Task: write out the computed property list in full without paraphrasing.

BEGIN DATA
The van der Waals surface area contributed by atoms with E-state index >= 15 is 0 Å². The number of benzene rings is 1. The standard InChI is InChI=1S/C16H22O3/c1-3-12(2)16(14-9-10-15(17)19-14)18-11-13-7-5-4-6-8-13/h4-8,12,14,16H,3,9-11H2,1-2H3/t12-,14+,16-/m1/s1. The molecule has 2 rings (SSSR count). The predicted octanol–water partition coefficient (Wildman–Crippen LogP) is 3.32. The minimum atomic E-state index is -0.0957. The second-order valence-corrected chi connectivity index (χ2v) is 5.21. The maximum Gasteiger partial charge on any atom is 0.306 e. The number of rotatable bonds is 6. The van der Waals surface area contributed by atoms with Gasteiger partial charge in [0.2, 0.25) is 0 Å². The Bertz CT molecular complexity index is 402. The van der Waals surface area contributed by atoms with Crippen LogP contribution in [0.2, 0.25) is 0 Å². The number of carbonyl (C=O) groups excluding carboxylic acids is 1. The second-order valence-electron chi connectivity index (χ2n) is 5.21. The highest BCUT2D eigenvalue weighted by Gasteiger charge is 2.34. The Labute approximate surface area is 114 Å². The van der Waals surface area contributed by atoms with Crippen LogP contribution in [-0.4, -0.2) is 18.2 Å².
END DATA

The van der Waals surface area contributed by atoms with E-state index >= 15 is 0 Å². The number of benzene rings is 1. The standard InChI is InChI=1S/C16H22O3/c1-3-12(2)16(14-9-10-15(17)19-14)18-11-13-7-5-4-6-8-13/h4-8,12,14,16H,3,9-11H2,1-2H3/t12-,14+,16-/m1/s1. The molecule has 2 rings (SSSR count). The predicted octanol–water partition coefficient (Wildman–Crippen LogP) is 3.32. The minimum atomic E-state index is -0.0957. The second-order valence-corrected chi connectivity index (χ2v) is 5.21. The maximum Gasteiger partial charge on any atom is 0.306 e. The number of rotatable bonds is 6. The van der Waals surface area contributed by atoms with Gasteiger partial charge in [0.2, 0.25) is 0 Å². The Bertz CT molecular complexity index is 402. The van der Waals surface area contributed by atoms with Crippen LogP contribution in [0.2, 0.25) is 0 Å². The number of carbonyl (C=O) groups excluding carboxylic acids is 1. The second-order valence-electron chi connectivity index (χ2n) is 5.21. The highest BCUT2D eigenvalue weighted by Gasteiger charge is 2.34. The Labute approximate surface area is 114 Å². The van der Waals surface area contributed by atoms with Crippen LogP contribution in [-0.4, -0.2) is 18.2 Å².